When people make recommendations on blogs, is there something deeper going on? 21 Got the next three PW/GS games for my birthday. And I am one happy gal, there was some stuff that I absolutely LOVED and I would definitely recommend the game to anyone who owns a PS3 regardless of its flaws -- which really were at their heart personal quibbles of mine so your mileage may vary. Plus, I cried like a b*$$ at the end. That's got to be saying something.
22 Getting into the Engaged Mind Recommendations have: More pronouns: intimacy with both the brand/product/ service being recommended, and those to whom theyre recommending. More verbs: sharing experience more than discussion of concrete features. * all differences significant at p<.01 level
Invisible language gives us clues about individuals, and groups 23
24 Changes in work atmosphere, captured in words Tausczik, Scholand, and Pennebaker, 2009 Engineers, economists programmers collaborating on economic simulations of disasters Complexity of thought (-) Cohesion (-) Work information (-) Negative emotion (+) Funding lost
25 Connected Age: relationships are groundwork of work Social: niceties (lol), affirmations (cool), coordination (call), broad communication (http, thinking) Work: economic (production, supply), analytic (results, problem)
26 Mindset- Summary Language is a good way to go beyond the surface and better understand constituents without self- report biases (or effort). Metrics in the hands of users (yourselves) are helpful: know thyself, know how youre perceived.
27 Beyond thoughts and feelings, who comes to roost?
28 Context of a conversation Relevance Role Mindset Ecosystem What is the pattern of connections?
Social Network Analysis with NodeXL: Identify different roles in social media spaces NodeXL
Identify core groups in the network
Answer person –Outward ties to local isolates –Relative absence of triangles –Few intense ties Reply Magnet –Ties from local isolates often inward only –Sparse, few triangles –Few intense ties Distinguishing attributes: 31
Distinguishing attributes: Answer person –Outward ties to local isolates –Relative absence of triangles –Few intense ties Discussion person –Ties from local isolates often inward only –Dense, many triangles –Numerous intense ties 32
Role – Summary Network awareness, like court vision enables strategic play. Know which positions/players are on your team. Social media behavior is differentiated. Rare (~.5-2%) roles are critical and must be cultivated. E.g. Clear and consistent signatures of an Answer Person Light touch to numerous threads initiated by someone else Most ties are outward to local isolates Many more ties to small fish than big fish 35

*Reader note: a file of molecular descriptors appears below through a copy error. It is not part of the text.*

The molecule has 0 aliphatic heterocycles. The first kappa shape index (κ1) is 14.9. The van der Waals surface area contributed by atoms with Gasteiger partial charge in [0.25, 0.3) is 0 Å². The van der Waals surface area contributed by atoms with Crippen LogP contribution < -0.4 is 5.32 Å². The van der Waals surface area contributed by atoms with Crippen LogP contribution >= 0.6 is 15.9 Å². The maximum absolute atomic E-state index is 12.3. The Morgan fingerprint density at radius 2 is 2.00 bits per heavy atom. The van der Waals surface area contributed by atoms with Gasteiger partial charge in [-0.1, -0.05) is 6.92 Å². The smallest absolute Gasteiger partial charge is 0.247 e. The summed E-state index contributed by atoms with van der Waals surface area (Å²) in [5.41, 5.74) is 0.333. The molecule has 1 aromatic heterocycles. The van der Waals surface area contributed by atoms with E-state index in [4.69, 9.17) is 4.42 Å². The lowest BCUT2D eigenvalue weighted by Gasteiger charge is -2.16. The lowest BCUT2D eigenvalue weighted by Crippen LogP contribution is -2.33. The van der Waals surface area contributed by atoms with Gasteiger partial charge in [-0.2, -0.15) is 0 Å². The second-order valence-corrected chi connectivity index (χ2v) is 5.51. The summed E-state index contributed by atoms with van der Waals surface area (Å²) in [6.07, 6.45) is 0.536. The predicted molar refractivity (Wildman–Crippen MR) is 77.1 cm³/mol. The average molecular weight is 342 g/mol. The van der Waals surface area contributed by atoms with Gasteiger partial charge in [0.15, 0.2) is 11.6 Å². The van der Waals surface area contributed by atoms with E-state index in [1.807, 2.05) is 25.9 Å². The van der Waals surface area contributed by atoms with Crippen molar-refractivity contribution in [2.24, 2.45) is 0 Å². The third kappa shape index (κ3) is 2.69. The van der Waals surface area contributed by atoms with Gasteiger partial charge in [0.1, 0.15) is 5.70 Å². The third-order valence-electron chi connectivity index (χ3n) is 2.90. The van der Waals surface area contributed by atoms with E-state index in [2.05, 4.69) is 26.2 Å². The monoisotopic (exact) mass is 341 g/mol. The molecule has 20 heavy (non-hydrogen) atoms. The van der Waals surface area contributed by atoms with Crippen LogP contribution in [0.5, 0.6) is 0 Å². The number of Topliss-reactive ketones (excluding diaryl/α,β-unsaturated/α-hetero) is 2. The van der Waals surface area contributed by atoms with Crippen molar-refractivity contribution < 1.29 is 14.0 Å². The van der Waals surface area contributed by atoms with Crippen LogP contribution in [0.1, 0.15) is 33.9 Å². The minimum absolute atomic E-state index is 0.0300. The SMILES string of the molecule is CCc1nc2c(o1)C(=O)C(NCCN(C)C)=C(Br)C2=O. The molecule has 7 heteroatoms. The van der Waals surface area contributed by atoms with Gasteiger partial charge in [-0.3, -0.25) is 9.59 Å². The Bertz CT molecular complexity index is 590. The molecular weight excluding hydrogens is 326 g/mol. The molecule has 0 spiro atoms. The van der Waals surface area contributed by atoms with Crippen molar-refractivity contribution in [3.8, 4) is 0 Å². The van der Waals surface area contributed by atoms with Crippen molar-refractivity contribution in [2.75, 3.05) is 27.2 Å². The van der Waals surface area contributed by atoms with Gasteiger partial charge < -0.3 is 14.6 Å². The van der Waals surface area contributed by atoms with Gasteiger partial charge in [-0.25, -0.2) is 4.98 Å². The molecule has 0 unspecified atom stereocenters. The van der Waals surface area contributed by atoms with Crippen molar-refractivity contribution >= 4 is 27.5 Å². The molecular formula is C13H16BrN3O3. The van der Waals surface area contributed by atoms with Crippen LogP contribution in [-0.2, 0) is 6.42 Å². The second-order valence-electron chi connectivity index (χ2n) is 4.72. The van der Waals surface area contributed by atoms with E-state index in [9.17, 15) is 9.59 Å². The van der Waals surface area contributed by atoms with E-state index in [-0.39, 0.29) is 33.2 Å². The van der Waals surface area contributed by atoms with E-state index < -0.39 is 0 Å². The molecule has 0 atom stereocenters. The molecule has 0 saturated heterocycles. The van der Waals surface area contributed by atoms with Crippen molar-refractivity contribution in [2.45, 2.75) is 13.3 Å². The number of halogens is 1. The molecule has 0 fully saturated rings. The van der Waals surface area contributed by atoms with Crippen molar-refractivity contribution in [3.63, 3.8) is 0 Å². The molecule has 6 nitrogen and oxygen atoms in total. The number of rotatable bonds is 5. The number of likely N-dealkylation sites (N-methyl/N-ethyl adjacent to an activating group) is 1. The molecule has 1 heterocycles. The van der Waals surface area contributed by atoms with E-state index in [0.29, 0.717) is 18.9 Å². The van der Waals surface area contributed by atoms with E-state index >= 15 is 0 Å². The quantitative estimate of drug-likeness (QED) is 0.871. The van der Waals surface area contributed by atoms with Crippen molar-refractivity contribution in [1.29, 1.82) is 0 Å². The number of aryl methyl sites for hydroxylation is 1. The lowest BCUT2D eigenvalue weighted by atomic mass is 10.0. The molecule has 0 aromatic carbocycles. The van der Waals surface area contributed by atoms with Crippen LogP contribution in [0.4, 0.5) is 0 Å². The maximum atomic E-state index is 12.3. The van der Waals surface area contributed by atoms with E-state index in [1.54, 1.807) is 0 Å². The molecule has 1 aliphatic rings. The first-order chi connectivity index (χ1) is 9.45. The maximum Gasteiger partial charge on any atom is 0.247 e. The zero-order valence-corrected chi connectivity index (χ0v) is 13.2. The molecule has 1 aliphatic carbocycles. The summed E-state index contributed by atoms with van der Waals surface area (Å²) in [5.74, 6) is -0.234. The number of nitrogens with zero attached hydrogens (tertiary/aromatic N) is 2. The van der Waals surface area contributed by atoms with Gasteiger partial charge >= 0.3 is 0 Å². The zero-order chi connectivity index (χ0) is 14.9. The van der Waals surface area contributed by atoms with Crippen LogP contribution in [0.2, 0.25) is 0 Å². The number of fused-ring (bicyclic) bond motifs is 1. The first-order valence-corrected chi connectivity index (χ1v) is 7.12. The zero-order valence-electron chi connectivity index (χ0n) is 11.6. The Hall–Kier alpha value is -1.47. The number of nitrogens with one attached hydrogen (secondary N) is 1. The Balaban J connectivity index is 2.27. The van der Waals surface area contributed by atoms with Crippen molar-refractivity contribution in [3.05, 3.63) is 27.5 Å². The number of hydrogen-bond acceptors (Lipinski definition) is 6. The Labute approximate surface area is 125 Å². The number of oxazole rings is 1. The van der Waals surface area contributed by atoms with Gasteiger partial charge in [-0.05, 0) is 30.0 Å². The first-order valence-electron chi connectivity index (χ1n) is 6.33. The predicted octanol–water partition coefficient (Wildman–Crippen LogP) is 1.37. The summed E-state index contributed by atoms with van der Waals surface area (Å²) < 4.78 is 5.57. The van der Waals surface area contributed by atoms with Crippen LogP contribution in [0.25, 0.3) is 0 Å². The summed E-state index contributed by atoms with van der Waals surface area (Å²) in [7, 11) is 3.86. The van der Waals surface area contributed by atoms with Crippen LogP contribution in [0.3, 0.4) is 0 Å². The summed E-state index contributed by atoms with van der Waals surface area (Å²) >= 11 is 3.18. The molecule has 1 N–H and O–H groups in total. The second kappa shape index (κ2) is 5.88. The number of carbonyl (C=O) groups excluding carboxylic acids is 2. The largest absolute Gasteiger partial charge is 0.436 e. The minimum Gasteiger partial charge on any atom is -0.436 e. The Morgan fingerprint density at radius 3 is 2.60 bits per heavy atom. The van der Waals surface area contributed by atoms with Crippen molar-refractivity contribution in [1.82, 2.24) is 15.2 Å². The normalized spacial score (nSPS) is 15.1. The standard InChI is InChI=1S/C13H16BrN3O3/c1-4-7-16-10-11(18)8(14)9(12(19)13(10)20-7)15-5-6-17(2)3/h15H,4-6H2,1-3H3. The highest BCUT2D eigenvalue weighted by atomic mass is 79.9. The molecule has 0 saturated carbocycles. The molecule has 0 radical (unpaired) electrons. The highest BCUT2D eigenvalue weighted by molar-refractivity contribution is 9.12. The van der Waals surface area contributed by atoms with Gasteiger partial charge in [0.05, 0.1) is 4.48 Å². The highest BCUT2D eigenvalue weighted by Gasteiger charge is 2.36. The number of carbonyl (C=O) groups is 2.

36 What is the mix in the neighborhood?
37 Context of a conversation Relevance Role Mindset Ecosystem What is the dynamic, en masse?
Pajek without modification can sometimes reveal structures of great interest. The Ties that Blind?
Darwin Bell 40
Two answer people with an emerging 3 rd. Mapping Newsgroup Social Ties Microsoft.public.windowsxp.server.general 43
Adamic et al. WWW 2008 Research shows social media spaces vary and roles are present
45 Ecosystem- Summary Social media is about collective action. A balance of roles and strategies is critical for a healthy/ successful collective good. Harvesting the common good takes many forms, and is the ultimate goal of social media.
46 Why does this matter? This is not measurement for the sake of measurement; we need to measure conversations in order to manage social business. Measuring conversations is about measuring the context in which those conversations arise. Value is an intermediate step in calculating ROI. Moot to bypass it. Techniques from social science help capture the immeasurable in social media and the enterprise. The future of conversations- the enterprise being one- - is about cultivating ecologies of the right balance of relationships.
47 Thank You firstname.lastname@example.org email@example.com Questions? firstname.lastname@example.org email@example.com
48 Additional Resources
How uniform are social media producing groups? Individuals Small Groups Variable Contribution Large Groups Uniform Large Groups Heterogeneous Variable Contribution Large Groups
Social Science Theory and Method Interactionist Sociology Central tenet Focus on the active effort of accomplishing interaction Phenomena of interest Presentation of self Claims to membership Juggling multiple (conflicting) roles Frontstage/Backstage Strategic interaction Managing ones own and others face Methods Ethnography and participant observation (Goffman, 1959; Hall, 1990) Collective Action Dilemmas Central tenet Individual rationality leads to collective disaster Phenomena of interest Provision and/or sustainable consumption of collective resources Public Goods, Common Property, "Free Rider Problems, Tragedies Methods Surveys, interviews, participant observation, log file analysis, computer modeling (Axelrod, 1984; Hess, 1995; Kollock & Smith, 1996)